When “Hippie Mom” invited us over for lunch one weekend, I panicked. This woman was a licensed nutritionist and I’d noticed that she didn’t let her son have the birthday party staples of pizza and cake, or even classroom snacks provided for special occasions but instead substituted her own alternatives. She always wore harem pants with a large fanny pack on top, which I assumed was filled with raw kale. Meanwhile, JJ was going through a white food phase. He often claimed that Pirate’s Booty was his “healthy choice” and string cheese was a vegetable. This was going to be embarrassing.
Surprisingly, though, she put out a lot of white food selections for JJ that day and candidly explained that the reason she maniacally controlled what her son ate was that he had a ton of rare and dangerous food allergies. Her fanny pack contained Benadryl, an inhaler and EpiPens for crisis situations. She honestly felt that it was nobody’s business how we each choose to feed our kids. Instead, she ached that her son was often hysterical at school events where he rarely could eat any of the things his friends enjoyed.
When I confided in her how much I blamed myself for my picky eater, she gave me some tips on how to sneak a few more “healthy” things into his diet, and offered to help me learn a few simple recipes if I was interested. And then she said: “Or none of it will work, he will eat mac and cheese for the next few years, and he will be just fine. I sometimes wish we had that option.” Ahhh the relief knowing I wasn’t being judged and could bust out JJ’s baggie of Booty. This lady was a keeper. “Hippie Mom” was fending off her son’s food enemies in kick-ass harem pants. (Which, btw, are basically socially acceptable pajamas.)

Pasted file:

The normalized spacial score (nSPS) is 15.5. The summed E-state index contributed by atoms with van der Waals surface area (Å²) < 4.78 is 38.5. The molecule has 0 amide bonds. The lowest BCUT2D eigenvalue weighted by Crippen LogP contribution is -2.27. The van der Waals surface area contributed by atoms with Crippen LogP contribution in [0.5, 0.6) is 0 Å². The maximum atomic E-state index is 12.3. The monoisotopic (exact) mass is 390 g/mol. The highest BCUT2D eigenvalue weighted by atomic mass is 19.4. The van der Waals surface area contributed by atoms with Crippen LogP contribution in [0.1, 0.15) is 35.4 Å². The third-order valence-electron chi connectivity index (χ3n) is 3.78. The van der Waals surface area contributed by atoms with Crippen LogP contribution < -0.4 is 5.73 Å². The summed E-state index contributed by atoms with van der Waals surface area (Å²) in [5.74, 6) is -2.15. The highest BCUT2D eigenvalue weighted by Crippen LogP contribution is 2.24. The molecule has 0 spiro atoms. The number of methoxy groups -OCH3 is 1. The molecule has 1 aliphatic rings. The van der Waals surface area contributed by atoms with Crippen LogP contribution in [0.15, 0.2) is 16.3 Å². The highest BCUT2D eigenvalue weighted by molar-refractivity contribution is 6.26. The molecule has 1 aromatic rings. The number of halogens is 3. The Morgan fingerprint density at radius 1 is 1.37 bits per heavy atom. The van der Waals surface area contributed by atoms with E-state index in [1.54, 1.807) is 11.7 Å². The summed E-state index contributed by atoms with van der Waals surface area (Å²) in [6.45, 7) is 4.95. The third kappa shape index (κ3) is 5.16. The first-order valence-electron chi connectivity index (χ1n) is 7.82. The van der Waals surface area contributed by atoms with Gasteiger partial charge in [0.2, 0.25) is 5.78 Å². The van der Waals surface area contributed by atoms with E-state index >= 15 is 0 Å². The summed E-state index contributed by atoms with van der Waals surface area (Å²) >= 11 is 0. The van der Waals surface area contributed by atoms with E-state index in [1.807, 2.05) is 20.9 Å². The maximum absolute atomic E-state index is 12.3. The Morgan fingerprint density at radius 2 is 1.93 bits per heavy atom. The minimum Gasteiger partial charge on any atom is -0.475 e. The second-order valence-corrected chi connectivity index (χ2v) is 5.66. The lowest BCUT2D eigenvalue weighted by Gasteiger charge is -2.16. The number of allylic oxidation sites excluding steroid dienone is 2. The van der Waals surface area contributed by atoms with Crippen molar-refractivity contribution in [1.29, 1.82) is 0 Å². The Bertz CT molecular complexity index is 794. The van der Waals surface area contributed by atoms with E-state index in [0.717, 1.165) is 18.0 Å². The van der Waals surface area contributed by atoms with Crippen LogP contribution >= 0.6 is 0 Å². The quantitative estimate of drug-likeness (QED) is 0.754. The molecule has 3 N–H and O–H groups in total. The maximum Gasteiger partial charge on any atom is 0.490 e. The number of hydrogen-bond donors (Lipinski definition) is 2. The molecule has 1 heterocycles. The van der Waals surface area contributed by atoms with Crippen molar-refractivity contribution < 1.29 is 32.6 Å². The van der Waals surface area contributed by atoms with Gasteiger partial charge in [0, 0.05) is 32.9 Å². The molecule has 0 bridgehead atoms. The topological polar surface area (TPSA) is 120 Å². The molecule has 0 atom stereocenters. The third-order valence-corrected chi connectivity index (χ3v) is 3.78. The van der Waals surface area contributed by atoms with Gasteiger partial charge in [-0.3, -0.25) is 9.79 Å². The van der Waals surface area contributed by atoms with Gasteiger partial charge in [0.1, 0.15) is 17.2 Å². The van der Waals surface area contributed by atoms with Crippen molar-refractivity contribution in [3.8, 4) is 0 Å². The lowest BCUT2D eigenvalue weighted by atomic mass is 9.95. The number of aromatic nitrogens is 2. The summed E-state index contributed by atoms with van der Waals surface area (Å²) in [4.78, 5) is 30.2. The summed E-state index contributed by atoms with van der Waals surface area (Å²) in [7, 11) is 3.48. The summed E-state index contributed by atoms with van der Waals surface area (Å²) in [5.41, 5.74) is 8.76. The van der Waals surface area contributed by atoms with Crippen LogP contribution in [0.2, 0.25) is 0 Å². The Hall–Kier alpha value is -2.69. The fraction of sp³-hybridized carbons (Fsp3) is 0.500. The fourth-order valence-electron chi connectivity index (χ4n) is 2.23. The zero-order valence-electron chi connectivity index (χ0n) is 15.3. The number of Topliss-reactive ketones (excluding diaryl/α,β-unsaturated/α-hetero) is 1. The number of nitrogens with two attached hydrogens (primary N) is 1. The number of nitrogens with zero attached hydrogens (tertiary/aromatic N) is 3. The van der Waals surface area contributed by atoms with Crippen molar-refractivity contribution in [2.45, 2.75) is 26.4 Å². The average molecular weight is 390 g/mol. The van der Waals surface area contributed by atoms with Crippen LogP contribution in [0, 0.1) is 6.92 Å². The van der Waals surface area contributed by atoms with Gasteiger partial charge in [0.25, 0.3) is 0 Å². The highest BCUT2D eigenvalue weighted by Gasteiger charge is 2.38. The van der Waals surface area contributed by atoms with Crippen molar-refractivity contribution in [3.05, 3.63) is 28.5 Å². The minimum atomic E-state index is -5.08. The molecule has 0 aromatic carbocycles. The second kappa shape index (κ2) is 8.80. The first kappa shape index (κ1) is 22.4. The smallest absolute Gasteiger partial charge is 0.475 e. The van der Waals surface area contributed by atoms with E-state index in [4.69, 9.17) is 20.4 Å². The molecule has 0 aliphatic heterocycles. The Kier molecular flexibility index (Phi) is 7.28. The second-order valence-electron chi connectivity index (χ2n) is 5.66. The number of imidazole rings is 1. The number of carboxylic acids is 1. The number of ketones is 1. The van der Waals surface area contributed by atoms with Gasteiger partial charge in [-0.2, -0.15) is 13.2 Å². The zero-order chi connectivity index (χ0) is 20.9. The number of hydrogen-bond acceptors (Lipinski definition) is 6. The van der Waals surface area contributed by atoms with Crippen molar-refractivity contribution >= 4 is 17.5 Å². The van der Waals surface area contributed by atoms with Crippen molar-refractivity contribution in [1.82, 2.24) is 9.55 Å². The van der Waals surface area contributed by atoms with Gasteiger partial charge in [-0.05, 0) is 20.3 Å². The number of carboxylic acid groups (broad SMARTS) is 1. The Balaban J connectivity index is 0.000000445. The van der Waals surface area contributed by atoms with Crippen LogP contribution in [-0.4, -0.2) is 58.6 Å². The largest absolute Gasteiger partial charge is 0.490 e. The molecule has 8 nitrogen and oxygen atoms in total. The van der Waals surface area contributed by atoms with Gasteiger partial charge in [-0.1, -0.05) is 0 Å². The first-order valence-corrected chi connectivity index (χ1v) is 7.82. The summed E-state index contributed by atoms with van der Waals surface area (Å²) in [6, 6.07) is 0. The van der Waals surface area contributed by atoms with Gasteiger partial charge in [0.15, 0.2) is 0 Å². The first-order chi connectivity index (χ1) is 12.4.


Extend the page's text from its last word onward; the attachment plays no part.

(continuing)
Don’t Judge a Mom by her Muscles
When I ended up sitting next to “Lulule-Mom” at my son’s Pee-Wee Basketball game, I was immediately intimidated by her amazingly sculpted body and the fancy thing on her wrist that had probably tracked the thousands of calories she had burned since breakfast. “Must be nice,” I thought to myself, as I thought about how my own self-care had taken a big nose-dive with my busy work schedule.
The one thing we had in common was that our sons seemed to be having a competition over who could cry the most often on the basketball court. When the militant security guard kicked us both out of the gym for daring to bring in coffee, I followed her outside. “There’s NO way I’m throwing this out” she said. “I only get one cup a day and I f-ing need it.” And there it was. The f-bomb that suddenly meant we had permission to vent freely.
When I asked her why only one cup a day, she explained that she had chronic anxiety so had been told to limit caffeine. But she also had chronic insomnia, so she still needed it. She said that the only prescription that had helped her more than medication was exercise. “I have to work out, or I will go bat*&^ on my kids.” Boy. This hit home. I’d been wrestling bouts of anxiety for years. After a few more “dates,” we opened up about our respective brain battles, and even shed a few tears. Once you’ve cried in front of someone, you can never go back to small talk. Thank f-ing God.
The wisdom I have now
There’s a quote I love by Brene Brown, whose books on courage, vulnerability and belonging have become a staple at my bedside. She says: “Vulnerability isn’t about winning, and it’s not about losing. It’s about having the courage to show up and be seen.” And I feel the exact same way about motherhood. It’s not a winnable contest, because we’re all fighting unique battles. It’s so easy to broadcast our victories — there are plenty of apps for that –and victories should be celebrated! However, if we aren’t brave enough to share our most cringeworthy stories, too, then we rob ourselves of compassion, especially for ourselves. Our authenticity can provide the foundation for some really fulfilling friendships. And it will be those friends who serve as the reminder that we are all somewhere between kicking-ass or falling on it any given day. And the only label for that reality is “Mom.”